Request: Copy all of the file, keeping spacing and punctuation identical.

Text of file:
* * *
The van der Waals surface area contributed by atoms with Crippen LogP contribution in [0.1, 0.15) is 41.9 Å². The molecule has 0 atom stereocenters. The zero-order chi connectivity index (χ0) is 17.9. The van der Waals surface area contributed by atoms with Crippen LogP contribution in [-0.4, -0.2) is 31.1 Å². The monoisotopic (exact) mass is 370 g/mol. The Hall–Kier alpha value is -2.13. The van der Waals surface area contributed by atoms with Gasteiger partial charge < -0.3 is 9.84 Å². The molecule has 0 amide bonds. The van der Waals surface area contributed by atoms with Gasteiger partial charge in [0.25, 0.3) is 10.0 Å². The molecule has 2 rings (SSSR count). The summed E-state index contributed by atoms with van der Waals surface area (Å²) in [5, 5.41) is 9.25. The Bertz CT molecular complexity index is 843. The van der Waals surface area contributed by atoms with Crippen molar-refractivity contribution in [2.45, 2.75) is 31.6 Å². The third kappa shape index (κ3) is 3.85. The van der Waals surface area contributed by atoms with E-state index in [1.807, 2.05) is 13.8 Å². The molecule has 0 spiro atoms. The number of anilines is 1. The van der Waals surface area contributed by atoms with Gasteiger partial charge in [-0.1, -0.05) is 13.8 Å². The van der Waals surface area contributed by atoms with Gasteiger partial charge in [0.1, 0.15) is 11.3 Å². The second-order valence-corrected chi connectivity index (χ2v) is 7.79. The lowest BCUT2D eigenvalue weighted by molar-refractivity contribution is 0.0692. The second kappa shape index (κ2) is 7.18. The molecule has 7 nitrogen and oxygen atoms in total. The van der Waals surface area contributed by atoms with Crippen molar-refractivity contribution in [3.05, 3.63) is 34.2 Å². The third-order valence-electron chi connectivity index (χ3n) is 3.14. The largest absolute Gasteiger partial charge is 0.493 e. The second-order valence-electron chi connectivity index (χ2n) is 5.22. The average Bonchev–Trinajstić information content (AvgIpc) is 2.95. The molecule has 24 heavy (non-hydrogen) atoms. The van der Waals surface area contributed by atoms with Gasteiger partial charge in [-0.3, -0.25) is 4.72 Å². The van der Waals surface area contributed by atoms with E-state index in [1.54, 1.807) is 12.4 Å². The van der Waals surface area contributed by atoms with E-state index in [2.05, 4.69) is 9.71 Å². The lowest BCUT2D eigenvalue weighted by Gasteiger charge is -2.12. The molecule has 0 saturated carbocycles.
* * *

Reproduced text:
The van der Waals surface area contributed by atoms with Crippen LogP contribution in [0.1, 0.15) is 41.9 Å². The molecule has 0 atom stereocenters. The zero-order chi connectivity index (χ0) is 17.9. The van der Waals surface area contributed by atoms with Crippen LogP contribution in [-0.4, -0.2) is 31.1 Å². The monoisotopic (exact) mass is 370 g/mol. The Hall–Kier alpha value is -2.13. The van der Waals surface area contributed by atoms with Gasteiger partial charge < -0.3 is 9.84 Å². The molecule has 0 amide bonds. The van der Waals surface area contributed by atoms with Gasteiger partial charge in [0.25, 0.3) is 10.0 Å². The molecule has 2 rings (SSSR count). The summed E-state index contributed by atoms with van der Waals surface area (Å²) in [5, 5.41) is 9.25. The Bertz CT molecular complexity index is 843. The van der Waals surface area contributed by atoms with Crippen molar-refractivity contribution in [2.45, 2.75) is 31.6 Å². The third kappa shape index (κ3) is 3.85. The van der Waals surface area contributed by atoms with E-state index in [1.807, 2.05) is 13.8 Å². The molecule has 0 spiro atoms. The number of anilines is 1. The van der Waals surface area contributed by atoms with Gasteiger partial charge in [-0.1, -0.05) is 13.8 Å². The van der Waals surface area contributed by atoms with Gasteiger partial charge in [0.1, 0.15) is 11.3 Å². The second-order valence-corrected chi connectivity index (χ2v) is 7.79. The lowest BCUT2D eigenvalue weighted by molar-refractivity contribution is 0.0692. The second kappa shape index (κ2) is 7.18. The molecule has 7 nitrogen and oxygen atoms in total. The van der Waals surface area contributed by atoms with Crippen molar-refractivity contribution in [3.05, 3.63) is 34.2 Å². The third-order valence-electron chi connectivity index (χ3n) is 3.14. The largest absolute Gasteiger partial charge is 0.493 e. The second-order valence-electron chi connectivity index (χ2n) is 5.22. The average Bonchev–Trinajstić information content (AvgIpc) is 2.95. The molecule has 24 heavy (non-hydrogen) atoms. The van der Waals surface area contributed by atoms with Gasteiger partial charge in [-0.3, -0.25) is 4.72 Å². The van der Waals surface area contributed by atoms with E-state index in [1.54, 1.807) is 12.4 Å². The van der Waals surface area contributed by atoms with E-state index in [2.05, 4.69) is 9.71 Å². The lowest BCUT2D eigenvalue weighted by Gasteiger charge is -2.12. The molecule has 0 saturated carbocycles.